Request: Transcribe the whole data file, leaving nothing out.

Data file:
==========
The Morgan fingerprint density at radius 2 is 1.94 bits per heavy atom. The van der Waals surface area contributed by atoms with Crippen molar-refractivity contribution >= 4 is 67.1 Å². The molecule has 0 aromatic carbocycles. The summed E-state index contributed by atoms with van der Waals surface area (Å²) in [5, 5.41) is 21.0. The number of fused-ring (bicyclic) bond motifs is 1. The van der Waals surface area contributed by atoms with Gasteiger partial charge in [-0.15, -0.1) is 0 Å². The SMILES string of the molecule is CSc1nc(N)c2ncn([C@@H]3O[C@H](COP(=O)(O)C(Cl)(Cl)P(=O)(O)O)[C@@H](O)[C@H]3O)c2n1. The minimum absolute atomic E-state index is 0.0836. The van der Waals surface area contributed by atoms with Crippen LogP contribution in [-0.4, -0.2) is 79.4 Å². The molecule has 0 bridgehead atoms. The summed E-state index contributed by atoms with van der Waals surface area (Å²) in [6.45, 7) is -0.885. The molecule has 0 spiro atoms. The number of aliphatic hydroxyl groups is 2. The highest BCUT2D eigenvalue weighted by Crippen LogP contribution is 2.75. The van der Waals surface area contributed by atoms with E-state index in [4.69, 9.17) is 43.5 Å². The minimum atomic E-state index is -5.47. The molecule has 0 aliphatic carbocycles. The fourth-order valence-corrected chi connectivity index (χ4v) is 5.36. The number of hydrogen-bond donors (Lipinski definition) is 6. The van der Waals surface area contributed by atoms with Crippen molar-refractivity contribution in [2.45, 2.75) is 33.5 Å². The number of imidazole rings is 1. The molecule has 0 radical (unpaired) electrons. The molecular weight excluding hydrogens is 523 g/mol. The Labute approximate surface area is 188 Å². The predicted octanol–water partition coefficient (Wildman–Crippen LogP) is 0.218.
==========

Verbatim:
The Morgan fingerprint density at radius 2 is 1.94 bits per heavy atom. The van der Waals surface area contributed by atoms with Crippen molar-refractivity contribution >= 4 is 67.1 Å². The molecule has 0 aromatic carbocycles. The summed E-state index contributed by atoms with van der Waals surface area (Å²) in [5, 5.41) is 21.0. The number of fused-ring (bicyclic) bond motifs is 1. The van der Waals surface area contributed by atoms with Gasteiger partial charge in [-0.15, -0.1) is 0 Å². The SMILES string of the molecule is CSc1nc(N)c2ncn([C@@H]3O[C@H](COP(=O)(O)C(Cl)(Cl)P(=O)(O)O)[C@@H](O)[C@H]3O)c2n1. The minimum absolute atomic E-state index is 0.0836. The van der Waals surface area contributed by atoms with Crippen LogP contribution in [-0.4, -0.2) is 79.4 Å². The molecule has 0 bridgehead atoms. The summed E-state index contributed by atoms with van der Waals surface area (Å²) in [6.45, 7) is -0.885. The molecule has 0 spiro atoms. The number of aliphatic hydroxyl groups is 2. The highest BCUT2D eigenvalue weighted by Crippen LogP contribution is 2.75. The van der Waals surface area contributed by atoms with E-state index in [4.69, 9.17) is 43.5 Å². The minimum atomic E-state index is -5.47. The molecule has 0 aliphatic carbocycles. The fourth-order valence-corrected chi connectivity index (χ4v) is 5.36. The number of hydrogen-bond donors (Lipinski definition) is 6. The van der Waals surface area contributed by atoms with Crippen molar-refractivity contribution in [2.45, 2.75) is 33.5 Å². The number of imidazole rings is 1. The molecule has 0 radical (unpaired) electrons. The molecular weight excluding hydrogens is 523 g/mol. The Labute approximate surface area is 188 Å². The predicted octanol–water partition coefficient (Wildman–Crippen LogP) is 0.218.